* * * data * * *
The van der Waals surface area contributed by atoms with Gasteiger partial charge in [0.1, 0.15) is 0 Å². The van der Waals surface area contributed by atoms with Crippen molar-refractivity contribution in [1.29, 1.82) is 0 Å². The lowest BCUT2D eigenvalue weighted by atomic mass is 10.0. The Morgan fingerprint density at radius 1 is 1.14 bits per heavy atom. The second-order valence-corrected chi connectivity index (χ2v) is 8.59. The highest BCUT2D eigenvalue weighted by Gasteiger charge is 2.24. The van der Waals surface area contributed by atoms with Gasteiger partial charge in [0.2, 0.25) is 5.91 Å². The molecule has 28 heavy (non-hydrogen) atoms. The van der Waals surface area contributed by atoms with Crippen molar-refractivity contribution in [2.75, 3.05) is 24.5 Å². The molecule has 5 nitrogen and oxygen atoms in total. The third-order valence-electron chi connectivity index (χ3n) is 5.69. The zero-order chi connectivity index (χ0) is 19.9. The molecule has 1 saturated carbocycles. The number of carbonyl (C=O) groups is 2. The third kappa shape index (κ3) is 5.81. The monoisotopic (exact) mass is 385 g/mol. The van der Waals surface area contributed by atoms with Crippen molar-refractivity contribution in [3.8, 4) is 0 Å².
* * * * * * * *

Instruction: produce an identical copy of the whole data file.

The van der Waals surface area contributed by atoms with Gasteiger partial charge in [0.1, 0.15) is 0 Å². The van der Waals surface area contributed by atoms with Crippen molar-refractivity contribution in [1.29, 1.82) is 0 Å². The lowest BCUT2D eigenvalue weighted by atomic mass is 10.0. The Morgan fingerprint density at radius 1 is 1.14 bits per heavy atom. The second-order valence-corrected chi connectivity index (χ2v) is 8.59. The highest BCUT2D eigenvalue weighted by Gasteiger charge is 2.24. The van der Waals surface area contributed by atoms with Gasteiger partial charge in [0.2, 0.25) is 5.91 Å². The molecule has 28 heavy (non-hydrogen) atoms. The van der Waals surface area contributed by atoms with Crippen molar-refractivity contribution in [2.75, 3.05) is 24.5 Å². The molecule has 5 nitrogen and oxygen atoms in total. The third-order valence-electron chi connectivity index (χ3n) is 5.69. The zero-order chi connectivity index (χ0) is 19.9. The molecule has 1 saturated carbocycles. The number of carbonyl (C=O) groups is 2. The third kappa shape index (κ3) is 5.81. The monoisotopic (exact) mass is 385 g/mol. The van der Waals surface area contributed by atoms with Crippen molar-refractivity contribution in [3.8, 4) is 0 Å².